This panel includes three clinician scholars who will give “lightning talk” style presentations on Black males’ experiences with trauma, Latinx providers’ vicarious trauma and healing centered interventions with Black girls. This panel will enable the attendees to review the impacts of violence, victimization and trauma among Black and Latinx populations, as well as providers. The facilitators will use their applied research and practice with communities to share strategies about how the quality of life for these populations and providers can be enhanced. This webinar addresses the urgent need for providers, educators, and other researchers to center populations who have been traditionally neglected.


Dr. Camille Quinn is an Assistant Professor in the College of Social Work at The Ohio State University. She is a juvenile justice expert and has nearly 20 years’ experience as a clinician and administrator in social and health services. Dr. Quinn is a licensed social worker in Illinois and Ohio, which informs her program of research. Dr. Quinn conducts mixed methods research with a collaborative spirit to engage community, university and government partners in her work.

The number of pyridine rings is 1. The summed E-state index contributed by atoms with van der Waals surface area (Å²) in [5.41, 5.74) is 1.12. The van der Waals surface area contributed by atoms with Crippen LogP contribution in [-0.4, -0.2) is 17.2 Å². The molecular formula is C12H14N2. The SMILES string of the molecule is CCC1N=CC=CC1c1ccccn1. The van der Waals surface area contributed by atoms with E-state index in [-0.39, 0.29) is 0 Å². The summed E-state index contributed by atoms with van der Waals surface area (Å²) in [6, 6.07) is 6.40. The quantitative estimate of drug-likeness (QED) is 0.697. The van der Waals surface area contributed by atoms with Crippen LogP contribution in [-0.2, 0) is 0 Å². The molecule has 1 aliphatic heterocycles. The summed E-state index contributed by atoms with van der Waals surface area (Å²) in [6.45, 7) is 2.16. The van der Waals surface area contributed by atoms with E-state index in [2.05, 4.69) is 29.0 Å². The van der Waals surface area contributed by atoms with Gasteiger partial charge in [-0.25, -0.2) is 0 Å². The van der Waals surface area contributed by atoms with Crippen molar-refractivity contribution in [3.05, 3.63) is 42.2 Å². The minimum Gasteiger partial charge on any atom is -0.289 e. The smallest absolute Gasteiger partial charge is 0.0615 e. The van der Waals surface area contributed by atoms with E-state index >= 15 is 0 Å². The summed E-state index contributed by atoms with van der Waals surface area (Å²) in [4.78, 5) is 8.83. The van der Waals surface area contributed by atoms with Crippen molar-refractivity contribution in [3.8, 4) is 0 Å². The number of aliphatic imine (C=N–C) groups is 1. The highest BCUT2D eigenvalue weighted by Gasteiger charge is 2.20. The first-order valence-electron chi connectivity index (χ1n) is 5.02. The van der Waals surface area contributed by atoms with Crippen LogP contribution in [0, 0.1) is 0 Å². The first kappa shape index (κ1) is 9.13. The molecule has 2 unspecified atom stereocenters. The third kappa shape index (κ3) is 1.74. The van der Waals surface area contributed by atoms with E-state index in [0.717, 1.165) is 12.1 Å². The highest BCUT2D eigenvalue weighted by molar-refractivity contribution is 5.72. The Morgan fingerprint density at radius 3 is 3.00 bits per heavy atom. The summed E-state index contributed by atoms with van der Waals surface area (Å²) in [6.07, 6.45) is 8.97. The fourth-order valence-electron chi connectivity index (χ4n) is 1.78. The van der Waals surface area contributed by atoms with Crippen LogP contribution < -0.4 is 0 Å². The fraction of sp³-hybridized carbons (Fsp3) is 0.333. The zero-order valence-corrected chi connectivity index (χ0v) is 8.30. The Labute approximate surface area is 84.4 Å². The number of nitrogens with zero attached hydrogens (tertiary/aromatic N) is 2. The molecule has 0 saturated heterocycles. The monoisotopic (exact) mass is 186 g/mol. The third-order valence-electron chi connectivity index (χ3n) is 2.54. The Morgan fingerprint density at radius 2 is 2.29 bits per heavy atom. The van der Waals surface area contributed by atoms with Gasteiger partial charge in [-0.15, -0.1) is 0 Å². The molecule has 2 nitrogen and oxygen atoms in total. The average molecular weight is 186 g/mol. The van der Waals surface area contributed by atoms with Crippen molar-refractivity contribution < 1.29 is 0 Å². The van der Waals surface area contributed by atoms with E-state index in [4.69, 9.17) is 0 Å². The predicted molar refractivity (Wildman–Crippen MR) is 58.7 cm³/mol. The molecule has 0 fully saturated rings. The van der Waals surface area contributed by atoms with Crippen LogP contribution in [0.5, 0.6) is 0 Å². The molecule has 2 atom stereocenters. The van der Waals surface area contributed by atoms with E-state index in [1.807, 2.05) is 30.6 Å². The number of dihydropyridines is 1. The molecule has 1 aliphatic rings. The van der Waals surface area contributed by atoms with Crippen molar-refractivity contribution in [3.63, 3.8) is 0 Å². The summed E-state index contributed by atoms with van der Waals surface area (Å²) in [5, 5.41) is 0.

Dr. Henrika McCoy is an Associate Professor and Interim Associate Dean for Academic Affairs and Student Services at Jane Addams College of Social Work, University of Illinois Chicago. Dr. McCoy’s research has predominately focused on strengthening the screening of mental health needs for youth who have juvenile legal system involvement and examining the intersection of mental health and juvenile delinquency, particularly for African American boys ages 12 to 17. Her work also focuses on the violent victimization experiences of Black males, ages 18 to 24. 

Dr. Kathryn Bocanegra is an Assistant Professor at Jane Addams College of Social Work at University of Illinois Chicago. She is a licensed clinical social worker and also serves as Senior Advisor to Illinois Attorney General Kwame Raoul on crime victim and violence prevention issues. Dr. Bocanegra has over 15 years of community-based mental health and violence prevention experience and specializes in working with survivors of violent crime. 

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Early Life Adversity and Adolescent Development: A Focus on Brain Development and Substance Use